An opinion piece in last week’s New York Times called for “a cloud-based platform to allow hospitals nationwide to report their ICU bed status and their ventilator supply daily”. The stark facts are that the need for hospitalization due to COVID-19 will increase swiftly in the U.S. and we don't have enough medical equipment to deal with the influx of patients requiring care. We saw the opportunity to produce something that can break down data silos in an attempt to empower those at the frontline of care and ultimately save lives.
What it does
The COVID Supply Central (CSC) portal enables hospitals and health facilities to share real-time data on beds, ICU capacity, ventilators, PPE, and other supplies. Facilities can capture what supplies are required, request supplies from other facilities, and update needs that have been fulfilled. Supply data flow in real-time to Tableau Public maps, visible within the portal and on the web, so health workers and public health officials can keep their finger on the pulse of key resources. As data flow in every day, the maps enable users to easily and immediately understand where supplies are running low, ensuring ventilators get rapidly deployed where they’re needed most.
How we built it
We are leveraging the Salesforce Platform and its declarative features, including a Salesforce Community with self-registration, to enable users anywhere to register and use the portal. We chose Salesforce with an eye towards scalability, flexibility, and interoperability, enabling us to quickly add to and adapt the portal as feedback comes in from users, translate it into dozens of languages, and integrate with other relevant tools. We set up Salesforce as a data source for Tableau Public, which we used to build interactive, filterable maps showing real-time data.
Challenges we ran into
Salesforce Communities are quick to spin up but licenses have a cost. We are working to get Salesforce to donate Community licenses for at least the next 90 days so the app can play a role in helping health facilities share supply information. Additionally, we ran into some trickier than expected automation nuances related to linking newly registered Community members to existing facilities.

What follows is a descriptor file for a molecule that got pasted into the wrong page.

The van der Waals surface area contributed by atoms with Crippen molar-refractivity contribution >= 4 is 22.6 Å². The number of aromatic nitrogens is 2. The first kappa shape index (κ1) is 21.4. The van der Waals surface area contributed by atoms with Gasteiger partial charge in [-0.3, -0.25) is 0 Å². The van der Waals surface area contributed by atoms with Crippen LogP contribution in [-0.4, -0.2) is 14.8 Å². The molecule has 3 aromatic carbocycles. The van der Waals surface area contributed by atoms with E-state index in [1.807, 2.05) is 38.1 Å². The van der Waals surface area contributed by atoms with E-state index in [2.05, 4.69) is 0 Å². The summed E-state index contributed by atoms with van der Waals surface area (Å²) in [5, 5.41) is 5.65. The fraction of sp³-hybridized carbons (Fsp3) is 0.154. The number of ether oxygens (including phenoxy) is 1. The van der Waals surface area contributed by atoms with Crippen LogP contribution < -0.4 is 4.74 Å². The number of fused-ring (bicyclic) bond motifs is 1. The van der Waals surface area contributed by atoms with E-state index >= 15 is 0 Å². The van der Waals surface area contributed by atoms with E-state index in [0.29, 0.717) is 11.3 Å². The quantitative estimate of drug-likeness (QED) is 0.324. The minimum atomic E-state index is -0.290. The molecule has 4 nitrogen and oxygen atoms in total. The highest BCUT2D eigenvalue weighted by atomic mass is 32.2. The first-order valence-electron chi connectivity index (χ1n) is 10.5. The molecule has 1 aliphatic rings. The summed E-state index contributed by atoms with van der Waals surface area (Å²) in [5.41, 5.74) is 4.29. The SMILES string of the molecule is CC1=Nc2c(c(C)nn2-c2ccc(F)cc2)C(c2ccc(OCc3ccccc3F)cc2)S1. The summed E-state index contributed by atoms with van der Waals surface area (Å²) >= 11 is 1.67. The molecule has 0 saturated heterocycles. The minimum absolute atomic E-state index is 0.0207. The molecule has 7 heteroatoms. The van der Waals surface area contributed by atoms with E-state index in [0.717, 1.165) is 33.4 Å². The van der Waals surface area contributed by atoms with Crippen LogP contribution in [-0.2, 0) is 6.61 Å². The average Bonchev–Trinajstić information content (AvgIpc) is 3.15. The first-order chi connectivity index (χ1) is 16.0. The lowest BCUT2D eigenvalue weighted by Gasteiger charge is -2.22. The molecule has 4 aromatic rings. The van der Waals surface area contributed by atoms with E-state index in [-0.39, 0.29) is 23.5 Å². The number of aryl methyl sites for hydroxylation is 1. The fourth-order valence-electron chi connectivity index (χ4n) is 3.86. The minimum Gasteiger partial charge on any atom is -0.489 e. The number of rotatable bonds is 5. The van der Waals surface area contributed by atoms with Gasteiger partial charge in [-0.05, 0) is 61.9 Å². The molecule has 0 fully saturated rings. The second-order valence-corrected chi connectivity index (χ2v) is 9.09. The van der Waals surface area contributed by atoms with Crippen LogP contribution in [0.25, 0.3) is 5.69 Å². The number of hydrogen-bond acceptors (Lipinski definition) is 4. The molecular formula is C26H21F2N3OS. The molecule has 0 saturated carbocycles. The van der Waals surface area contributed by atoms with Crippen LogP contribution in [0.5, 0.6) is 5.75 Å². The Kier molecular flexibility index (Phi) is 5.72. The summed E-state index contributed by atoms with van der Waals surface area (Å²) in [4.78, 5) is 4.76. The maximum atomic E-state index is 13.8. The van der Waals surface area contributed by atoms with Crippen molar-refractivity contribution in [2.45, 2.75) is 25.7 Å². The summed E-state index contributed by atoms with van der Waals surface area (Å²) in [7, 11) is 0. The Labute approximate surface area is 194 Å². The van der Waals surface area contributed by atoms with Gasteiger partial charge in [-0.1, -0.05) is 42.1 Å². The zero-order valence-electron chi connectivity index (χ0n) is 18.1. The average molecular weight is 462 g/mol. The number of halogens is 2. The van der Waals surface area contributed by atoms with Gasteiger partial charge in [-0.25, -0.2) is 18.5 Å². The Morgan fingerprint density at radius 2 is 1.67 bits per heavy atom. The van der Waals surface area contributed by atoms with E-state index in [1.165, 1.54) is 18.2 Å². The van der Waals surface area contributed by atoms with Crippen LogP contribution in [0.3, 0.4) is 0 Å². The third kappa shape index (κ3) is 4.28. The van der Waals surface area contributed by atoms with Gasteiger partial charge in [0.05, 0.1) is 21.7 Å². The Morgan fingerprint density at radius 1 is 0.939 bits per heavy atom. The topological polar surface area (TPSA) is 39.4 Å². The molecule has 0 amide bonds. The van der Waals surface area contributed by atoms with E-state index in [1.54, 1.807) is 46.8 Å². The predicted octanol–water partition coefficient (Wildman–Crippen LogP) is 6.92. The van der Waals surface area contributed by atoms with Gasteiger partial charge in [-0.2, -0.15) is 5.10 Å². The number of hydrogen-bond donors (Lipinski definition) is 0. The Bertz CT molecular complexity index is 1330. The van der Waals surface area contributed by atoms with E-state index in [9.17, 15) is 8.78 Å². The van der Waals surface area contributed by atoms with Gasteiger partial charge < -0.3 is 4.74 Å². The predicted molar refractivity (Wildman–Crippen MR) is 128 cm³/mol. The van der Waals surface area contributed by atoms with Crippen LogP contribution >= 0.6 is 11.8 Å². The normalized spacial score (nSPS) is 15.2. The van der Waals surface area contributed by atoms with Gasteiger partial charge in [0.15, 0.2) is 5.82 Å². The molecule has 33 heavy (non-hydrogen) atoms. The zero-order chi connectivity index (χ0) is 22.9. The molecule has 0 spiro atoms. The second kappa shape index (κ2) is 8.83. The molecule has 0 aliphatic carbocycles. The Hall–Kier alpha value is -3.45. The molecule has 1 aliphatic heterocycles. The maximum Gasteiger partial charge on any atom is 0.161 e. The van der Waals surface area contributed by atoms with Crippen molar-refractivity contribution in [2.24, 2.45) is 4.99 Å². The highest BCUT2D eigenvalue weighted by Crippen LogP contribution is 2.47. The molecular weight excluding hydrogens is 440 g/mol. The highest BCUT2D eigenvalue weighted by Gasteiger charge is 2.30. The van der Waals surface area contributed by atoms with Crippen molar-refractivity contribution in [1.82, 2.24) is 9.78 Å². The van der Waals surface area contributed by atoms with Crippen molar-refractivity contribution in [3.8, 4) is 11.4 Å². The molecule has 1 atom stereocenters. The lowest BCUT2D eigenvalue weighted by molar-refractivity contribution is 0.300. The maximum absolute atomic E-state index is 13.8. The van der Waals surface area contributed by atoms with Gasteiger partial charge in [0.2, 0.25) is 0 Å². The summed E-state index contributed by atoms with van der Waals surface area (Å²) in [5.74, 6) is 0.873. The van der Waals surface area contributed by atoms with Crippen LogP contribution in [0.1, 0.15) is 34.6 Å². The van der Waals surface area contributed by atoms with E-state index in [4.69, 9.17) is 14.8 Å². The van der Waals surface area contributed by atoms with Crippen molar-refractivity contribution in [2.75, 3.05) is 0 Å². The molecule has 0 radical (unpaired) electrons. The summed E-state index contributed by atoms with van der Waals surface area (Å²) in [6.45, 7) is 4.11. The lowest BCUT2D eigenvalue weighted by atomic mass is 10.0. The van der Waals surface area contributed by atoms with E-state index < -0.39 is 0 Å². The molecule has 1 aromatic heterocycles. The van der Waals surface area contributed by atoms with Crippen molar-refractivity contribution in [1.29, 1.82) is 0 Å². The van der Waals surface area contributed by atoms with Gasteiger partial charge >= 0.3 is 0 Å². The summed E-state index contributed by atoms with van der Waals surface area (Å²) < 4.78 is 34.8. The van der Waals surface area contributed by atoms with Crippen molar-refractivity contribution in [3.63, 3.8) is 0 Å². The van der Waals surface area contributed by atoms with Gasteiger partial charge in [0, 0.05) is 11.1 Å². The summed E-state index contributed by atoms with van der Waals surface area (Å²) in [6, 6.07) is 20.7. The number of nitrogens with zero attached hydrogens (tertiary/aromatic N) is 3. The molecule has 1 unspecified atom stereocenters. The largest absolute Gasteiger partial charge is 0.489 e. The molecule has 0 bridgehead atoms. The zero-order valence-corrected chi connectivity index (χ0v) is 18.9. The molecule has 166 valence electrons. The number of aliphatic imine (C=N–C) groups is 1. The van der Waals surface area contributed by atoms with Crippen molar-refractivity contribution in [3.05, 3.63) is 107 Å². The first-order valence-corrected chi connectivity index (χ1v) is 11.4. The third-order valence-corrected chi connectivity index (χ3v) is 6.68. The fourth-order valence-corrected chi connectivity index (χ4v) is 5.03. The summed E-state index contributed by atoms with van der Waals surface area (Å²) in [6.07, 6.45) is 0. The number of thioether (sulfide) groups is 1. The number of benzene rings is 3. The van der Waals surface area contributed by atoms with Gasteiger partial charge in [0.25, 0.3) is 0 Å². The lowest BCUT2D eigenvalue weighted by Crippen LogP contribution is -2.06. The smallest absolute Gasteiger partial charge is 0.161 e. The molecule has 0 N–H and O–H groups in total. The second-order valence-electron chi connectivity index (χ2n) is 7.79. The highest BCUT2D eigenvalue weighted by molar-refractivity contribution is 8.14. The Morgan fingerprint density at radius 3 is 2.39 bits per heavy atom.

Other challenges related to keeping data entry as simple and quick as possible. Following feedback from subject matter experts, we ended up removing a number of data fields and creating a simpler, mobile-friendly interface.
Accomplishments that we're proud of
Within a couple days, we've developed a portal with built-in Tableau analytics that meets the defined requirements related to real-time data sharing on ICU capacity, ventilator availability, and more. We built several routes for data to get updated in the system using a browser or mobile device, allowing for quick and easy data entry that simplifies the work of facility staff who have little time available. In addition, more detailed inventory fields are aligned with a form that facilities are already filling out for the CDC, mitigating the risk of redundancy and additional work for overtaxed workers.
What we learned
This challenge has provided us the opportunity to learn a great deal about supply management at hospitals, various types of PPE, and how hospitals track and report data on beds, ventilators, and PPE. We believe that beyond building a deep understanding of the needs behind this project, it also gave insight to how we consume news and health care statistics as individuals and understand the global pandemic.
Members of our team gained experience with a range of tools including Tableau Public, FormAssembly, Salesforce Communities, and Jira. We learned that Salesforce has offered companies a wide range of free licenses over the next 90 days through their Salesforce Care initiative.
Overall, we gained an appreciation for the kind of pressure everyone working on the frontlines of the COVID response is under, and we got some great insights and feedback from members of the Hackathon community.
What's next for COVID Supply Central
Time is of the essence and this tool is critically needed now. Over the coming days, we aim to (1) obtain donated licenses from Salesforce to enable thousands of hospital staff to use CSC, (2) get an initial group of at least 20 hospitals entering data daily, (3) partner with one or more relevant nonprofits such as APHA, MSH, PIH, and CHAI to help connect health personnel to CSC, (4) coordinate with the CDC and FEMA to gather feedback and hopefully get their support in raising awareness, and (5) leverage our network and relationship with Salesforce to spread the word to hospitals and health facilities around the globe about CSC.
Try It out
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